NEW YORK -- Yes, Melanie Oudin says with a laugh, she still has the shoes.
If you followed tennis at all in 2009 or watched even a bit of that year's U.S. Open, you know the ones: size 9½, pink-and-yellow, with the word "BELIEVE" in all caps on the heel.
And you know Oudin (oo-DAN'): a 5-foot-6, unseeded and unknown 17-year-old bundle of energy from Marietta, Georgia, who was ranked 70th and pulled off four upsets, including against Maria Sharapova exactly 10 years ago Thursday, to become the youngest quarterfinalist at Flushing Meadows since Serena Williams in 1999.
A decade after that magical and memorable Grand Slam ride in New York, which followed a just-as-surprising run from qualifier to the fourth round at Wimbledon — like another American teen, Coco Gauff, did to much more fanfare this summer — Oudin is retired from the WTA tour, teaching kids the sport she loves and hoping to coach a pro one day.
"People will still recognize me and they'll still yell, 'Believe!'" Oudin said during a recent telephone interview. "My story resonated with a lot of people, I think, because I was such a normal, 17-year-old kid. ... I was open and honest and excited and positive. And it gave everyone a chance to see this young girl beating all of these much taller, much stronger, much more experienced players. Maybe it gave people a little bit of belief in their goals, too."
The shoes, set aside by her mother for safekeeping, now sit in a trophy case at Oudin's home in Atlanta. The matches she won in 2009 occasionally fill her computer screen.
"I'll watch it on YouTube, once in a while. ... It all comes back: The feeling of playing on Arthur Ashe Stadium and all of those people cheering for me and just the thrill of playing on the biggest stage," Oudin said. "It was always about the tennis for me. It was never about getting sponsors and doing photo shoots and commercials and all this other stuff that came with it."
In each of the first four rounds, she played a Russian ranked much higher than she was. Each time, Oudin dropped the opening set before figuring out a way to come back.
"What she did was incredible," said Jessica Pegula, who was 15 at the time and won the WTA title at Washington last month. "I remember her beating everyone. Her fight, her spirit and her footwork was always really good and she was just really smart and tactical out there."
First Oudin defeated 36th-ranked Anastasia Pavlyuchenkova 3-6, 6-1, 6-2. Then No. 4 seed Elena Dementieva 5-7, 6-4, 6-3. Then came the 3-6, 6-4, 7-5 win over No. 29 Sharapova, who already had won three majors. Oudin followed that by eliminating No. 13 Nadia Petrova 1-6, 7-6 (2), 6-3. The streak ended with a 6-2, 6-2 loss to No. 9 Caroline Wozniacki, who went on to reach the final.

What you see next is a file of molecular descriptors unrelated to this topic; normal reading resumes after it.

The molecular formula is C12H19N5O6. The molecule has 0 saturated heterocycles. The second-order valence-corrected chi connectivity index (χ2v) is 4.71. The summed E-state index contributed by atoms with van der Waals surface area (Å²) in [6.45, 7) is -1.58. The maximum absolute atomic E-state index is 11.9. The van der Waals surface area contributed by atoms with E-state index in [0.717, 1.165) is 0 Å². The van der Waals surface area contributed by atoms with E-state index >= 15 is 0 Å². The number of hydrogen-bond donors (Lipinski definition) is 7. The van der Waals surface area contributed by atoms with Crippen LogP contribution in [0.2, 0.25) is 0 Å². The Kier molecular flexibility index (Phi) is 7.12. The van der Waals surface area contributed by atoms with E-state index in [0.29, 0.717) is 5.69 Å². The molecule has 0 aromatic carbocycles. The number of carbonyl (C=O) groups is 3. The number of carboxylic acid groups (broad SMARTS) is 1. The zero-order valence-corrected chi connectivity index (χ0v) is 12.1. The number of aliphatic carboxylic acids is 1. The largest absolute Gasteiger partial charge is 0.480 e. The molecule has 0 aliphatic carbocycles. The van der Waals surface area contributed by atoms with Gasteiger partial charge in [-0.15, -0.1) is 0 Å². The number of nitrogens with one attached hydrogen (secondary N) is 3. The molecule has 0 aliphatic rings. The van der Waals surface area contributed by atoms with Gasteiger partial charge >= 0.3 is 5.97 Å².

"After I beat Maria, it became crazy. Like, absolutely crazy," Oudin said. "Like, everyone knew who I was. So everything changed overnight."
She recalled signing one endorsement contract while still in the tournament.
The hype was real, although this was before the full-on age of social media that heralded the arrival of Gauff, a 15-year-old from Florida.
"She's amazing. Gosh. Unbelievable. At just 15? You don't see that at all," Oudin said. "One of the biggest things is for her to stay level-headed, stay grounded."
Oudin thought it will help Gauff that she showed up at a time where there are several young U.S. players making a mark in women's tennis, including 17-year-olds Amanda Anisimova and Caty McNally, 20-year-old Sofia Kenin, 24-year-old Madison Keys and 26-year-old Sloane Stephens. That wasn't the case in 2009.
"There were no other Americans coming up then. None. It was like Serena and Venus Williams and me," Oudin said. "And people were looking at me to step up. People were telling me all the time, 'You're going to be the next best American!' It was a lot."
The folks in charge of player development for the U.S. Tennis Association believe the attention Gauff is bringing to tennis now could attract new players to the sport, because of all of the youngsters and their parents paying attention.
Perhaps Oudin did, too.
"When you're inspired, you're inspired. And Melanie's run here was inspiring. It really was," USTA director of coaching Ola Malmqvist said.
There were other highlights: a 2011 U.S. Open mixed doubles trophy, a WTA singles title, Fed Cup appearances, a career-high ranking of 31st.
She never repeated her Grand Slam success in singles, going 4-14 over the rest of her career, sidetracked by health issues, including a muscle-damaging condition that may be caused by intense exertion, heart palpitations and an eye problem.
Her last professional match was in 2016.
Now she works with players as young as 9 at the Next Level Tennis Academy in Alpharetta, Georgia, and at her Melanie Oudin Believe Camps.
"That U.S. Open was kind of surreal for us back home," said Torrey Hawkins, who worked with Oudin when she was a kid and now is Next Level's director. "It's nice to see her come full circle and be on the other side of the basket. She's as much a student of the game now as back then. She could not be more humble and more inquiring. She wants to do it the right way."
Oudin says she struggled at first with the idea of retiring in her mid-20s.
But she feels better about things now.
"It's not exactly the way I wanted the rest of my tennis career to go. I never planned on having these weird injuries and illnesses," Oudin said. "It's really important that I take everything tennis gave to me and give back to the next generation and help develop young players, young girls, that had the same kind of dream I had. Get them to have more confidence ... and really believe in themselves."
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